Some people think they are being humble when, really, they are being ignorant. You will get no answer if you put “ifs” in your prayers when God’s Word has already made His will plain.
It is only when you are praying a prayer of consecration that you put an “if” in the prayer. This is because, in a prayer of consecration, you are not certain what the Lord’s will is. But concerning the prayer of faith, “if” is the badge of doubt, and it should not be in your prayers when you are praying to change a particular situation in your life, such as sickness or disease.
I asked the husband, “If the New Testament said that Jesus took your wife’s infirmities and bare her sicknesses, wouldn’t it be His will for her to have her healing?”
He acknowledged that it would. So we turned in the Word to Matthew 8:17, which says, “That it might be fulfilled which was spoken by Esaias the prophet, saying, Himself took our infirmities, and bare our sicknesses.”
“It is God’s will for her to be healed!” he exclaimed. His wife said that she saw it too.
We then turned to First Peter 2:24 and read, “Who his own self bare our sins in his own body on the tree, that we, being dead to sins, should live unto righteousness: BY WHOSE STRIPES YE WERE HEALED” (1 Peter 2:24).
And in Isaiah 53:4 and 5 we read together, “Surely he hath borne our GRIEFS, and carried our SORROWS,: yet we did esteem him stricken, smitten of God, and afflicted. But he was wounded for our transgressions, he was bruised for our iniquities: the chastisement of our peace was upon him; and WITH HIS STRIPES WE ARE HEALED.” The margin of the King James Version reads, “Surely he hath borne our sicknesses and carried our diseases.”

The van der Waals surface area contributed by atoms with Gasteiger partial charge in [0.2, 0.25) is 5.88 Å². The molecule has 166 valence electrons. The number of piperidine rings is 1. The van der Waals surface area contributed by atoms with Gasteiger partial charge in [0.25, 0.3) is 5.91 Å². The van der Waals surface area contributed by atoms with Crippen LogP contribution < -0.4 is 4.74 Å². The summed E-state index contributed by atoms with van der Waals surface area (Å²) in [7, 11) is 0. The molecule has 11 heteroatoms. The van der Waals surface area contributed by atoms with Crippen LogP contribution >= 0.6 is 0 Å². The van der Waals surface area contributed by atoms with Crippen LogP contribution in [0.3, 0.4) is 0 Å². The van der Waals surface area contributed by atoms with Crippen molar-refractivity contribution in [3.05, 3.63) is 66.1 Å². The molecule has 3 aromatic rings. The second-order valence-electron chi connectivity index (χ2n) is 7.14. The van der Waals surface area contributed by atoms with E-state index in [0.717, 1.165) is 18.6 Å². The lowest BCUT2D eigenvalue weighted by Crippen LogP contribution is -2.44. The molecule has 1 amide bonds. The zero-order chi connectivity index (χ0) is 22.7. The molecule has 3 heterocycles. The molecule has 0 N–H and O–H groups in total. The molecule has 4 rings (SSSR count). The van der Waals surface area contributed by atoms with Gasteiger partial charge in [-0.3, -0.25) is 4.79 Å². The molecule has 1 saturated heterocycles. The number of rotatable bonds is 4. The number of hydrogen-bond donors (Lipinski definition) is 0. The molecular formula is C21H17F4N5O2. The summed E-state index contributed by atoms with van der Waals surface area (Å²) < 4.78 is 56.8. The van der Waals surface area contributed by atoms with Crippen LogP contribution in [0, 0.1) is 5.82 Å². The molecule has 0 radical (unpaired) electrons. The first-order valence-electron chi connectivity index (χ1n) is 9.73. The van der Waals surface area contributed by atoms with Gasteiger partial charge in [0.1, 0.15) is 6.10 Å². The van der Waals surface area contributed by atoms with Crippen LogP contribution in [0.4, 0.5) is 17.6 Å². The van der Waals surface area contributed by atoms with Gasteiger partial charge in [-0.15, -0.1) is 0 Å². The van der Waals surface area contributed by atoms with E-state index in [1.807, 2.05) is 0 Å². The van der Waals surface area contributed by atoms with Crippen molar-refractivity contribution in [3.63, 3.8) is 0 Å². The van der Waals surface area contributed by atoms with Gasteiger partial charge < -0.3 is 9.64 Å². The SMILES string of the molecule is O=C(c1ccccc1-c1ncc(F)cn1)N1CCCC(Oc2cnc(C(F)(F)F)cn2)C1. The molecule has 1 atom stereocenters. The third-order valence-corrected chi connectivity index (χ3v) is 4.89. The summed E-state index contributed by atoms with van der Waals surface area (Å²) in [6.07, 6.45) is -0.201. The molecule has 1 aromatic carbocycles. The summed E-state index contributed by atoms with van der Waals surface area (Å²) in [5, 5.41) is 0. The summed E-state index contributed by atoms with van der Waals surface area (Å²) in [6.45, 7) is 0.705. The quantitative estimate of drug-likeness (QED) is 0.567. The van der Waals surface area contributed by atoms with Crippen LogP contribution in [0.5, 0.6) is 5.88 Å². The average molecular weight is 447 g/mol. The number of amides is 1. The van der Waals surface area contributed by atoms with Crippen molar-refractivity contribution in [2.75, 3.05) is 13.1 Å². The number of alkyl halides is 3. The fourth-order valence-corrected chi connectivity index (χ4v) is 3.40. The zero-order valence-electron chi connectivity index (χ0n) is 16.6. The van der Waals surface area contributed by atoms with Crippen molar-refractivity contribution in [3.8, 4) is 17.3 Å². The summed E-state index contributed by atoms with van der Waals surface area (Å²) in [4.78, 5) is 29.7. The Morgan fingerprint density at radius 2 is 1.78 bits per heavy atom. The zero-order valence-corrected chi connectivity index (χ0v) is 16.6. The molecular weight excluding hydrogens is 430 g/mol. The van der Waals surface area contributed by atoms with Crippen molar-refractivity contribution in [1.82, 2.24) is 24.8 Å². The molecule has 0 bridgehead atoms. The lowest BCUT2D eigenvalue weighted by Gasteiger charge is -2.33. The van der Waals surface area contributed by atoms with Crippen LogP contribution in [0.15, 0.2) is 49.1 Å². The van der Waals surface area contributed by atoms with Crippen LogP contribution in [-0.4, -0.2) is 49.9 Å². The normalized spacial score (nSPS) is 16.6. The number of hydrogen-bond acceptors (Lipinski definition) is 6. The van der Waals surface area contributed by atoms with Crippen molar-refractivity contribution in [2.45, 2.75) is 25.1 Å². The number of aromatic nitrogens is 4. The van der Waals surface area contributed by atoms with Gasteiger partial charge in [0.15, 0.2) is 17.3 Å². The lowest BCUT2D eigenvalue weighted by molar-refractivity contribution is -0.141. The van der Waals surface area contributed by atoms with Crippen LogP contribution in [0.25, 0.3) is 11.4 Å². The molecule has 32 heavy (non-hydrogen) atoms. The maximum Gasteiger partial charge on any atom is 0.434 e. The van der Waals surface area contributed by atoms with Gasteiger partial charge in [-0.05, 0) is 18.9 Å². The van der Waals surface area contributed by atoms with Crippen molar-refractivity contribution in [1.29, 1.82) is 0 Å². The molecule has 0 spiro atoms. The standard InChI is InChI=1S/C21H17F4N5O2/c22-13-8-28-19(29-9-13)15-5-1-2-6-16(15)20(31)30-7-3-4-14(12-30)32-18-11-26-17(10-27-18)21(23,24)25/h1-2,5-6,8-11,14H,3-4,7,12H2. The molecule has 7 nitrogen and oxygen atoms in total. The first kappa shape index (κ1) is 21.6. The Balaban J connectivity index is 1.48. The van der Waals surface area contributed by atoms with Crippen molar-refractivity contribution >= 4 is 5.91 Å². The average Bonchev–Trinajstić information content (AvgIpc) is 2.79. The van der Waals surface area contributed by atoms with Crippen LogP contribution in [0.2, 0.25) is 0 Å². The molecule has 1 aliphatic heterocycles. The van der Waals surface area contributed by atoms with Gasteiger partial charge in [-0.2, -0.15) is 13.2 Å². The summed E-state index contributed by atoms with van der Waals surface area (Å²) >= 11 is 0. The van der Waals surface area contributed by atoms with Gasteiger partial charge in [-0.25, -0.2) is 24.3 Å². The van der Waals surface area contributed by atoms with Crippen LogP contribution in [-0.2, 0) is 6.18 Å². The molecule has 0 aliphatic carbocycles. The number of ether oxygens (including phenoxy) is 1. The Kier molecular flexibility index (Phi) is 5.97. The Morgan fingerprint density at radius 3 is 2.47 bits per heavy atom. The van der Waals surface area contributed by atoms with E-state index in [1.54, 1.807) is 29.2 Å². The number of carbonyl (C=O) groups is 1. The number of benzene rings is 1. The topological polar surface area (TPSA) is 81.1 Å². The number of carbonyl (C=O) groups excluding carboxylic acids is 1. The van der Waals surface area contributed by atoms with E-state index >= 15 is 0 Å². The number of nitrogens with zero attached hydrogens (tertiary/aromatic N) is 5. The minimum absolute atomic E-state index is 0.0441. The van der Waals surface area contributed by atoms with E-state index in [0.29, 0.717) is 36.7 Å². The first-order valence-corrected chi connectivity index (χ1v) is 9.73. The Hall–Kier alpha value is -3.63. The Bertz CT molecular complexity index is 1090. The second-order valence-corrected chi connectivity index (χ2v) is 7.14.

So the couple said, “We know it is His will. All we need now is faith.”
I asked them if they were saved, and they replied that they were. I asked them to describe how they had gotten saved. They stated that they had gone down to the front of the church when an invitation was given and had knelt and prayed a sinner’s prayer.
“When you went down to the front,” I asked, “did you ask the Lord to give you faith to be saved?” Their answer was no.
The husband said that the preacher had preached that they could be saved. He had read the Word to the people. They had heard the Word, and faith came to them for salvation.
I told them that faith for healing came the same way. They had just heard the Word read to them, and they believed what it said concerning healing. They had faith to be healed!
“We’re going to have to throw our first prayer away because it wasn’t any good,” the husband declared. I agreed with him. As soon as light comes from God’s Word, faith is there!
His wife agreed, too, saying, “I see that all I have to do now is to accept Jesus as my Healer.”
I laid my hand on her head and prayed. Then I asked her if she was healed.
She confessed, “I surely am, and I know I am because God’s Word says I am.”
During the following Sunday night service, the vestibule doors swung open and there stood this woman’s husband. After asking if he could say a word, he began to tell what had happened.
He said that when they arrived home that Friday night, his wife pulled off her brace, threw it into the closet and said, “Thank God, I am healed!” The next day, Saturday, when he came home, he found his wife stooped over the sink, washing her hair—something she had been unable to do.
This Sunday night, he brought his mother to be prayed for. She was in a wheelchair with paralysis. After prayer, she stood up and walked out!
When hands were laid on the young couple, they received the baptism in the Holy Spirit and began to speak in tongues. Years later, I talked with them and she was still healed.
How did she get faith? From hearing and believing God’s Word!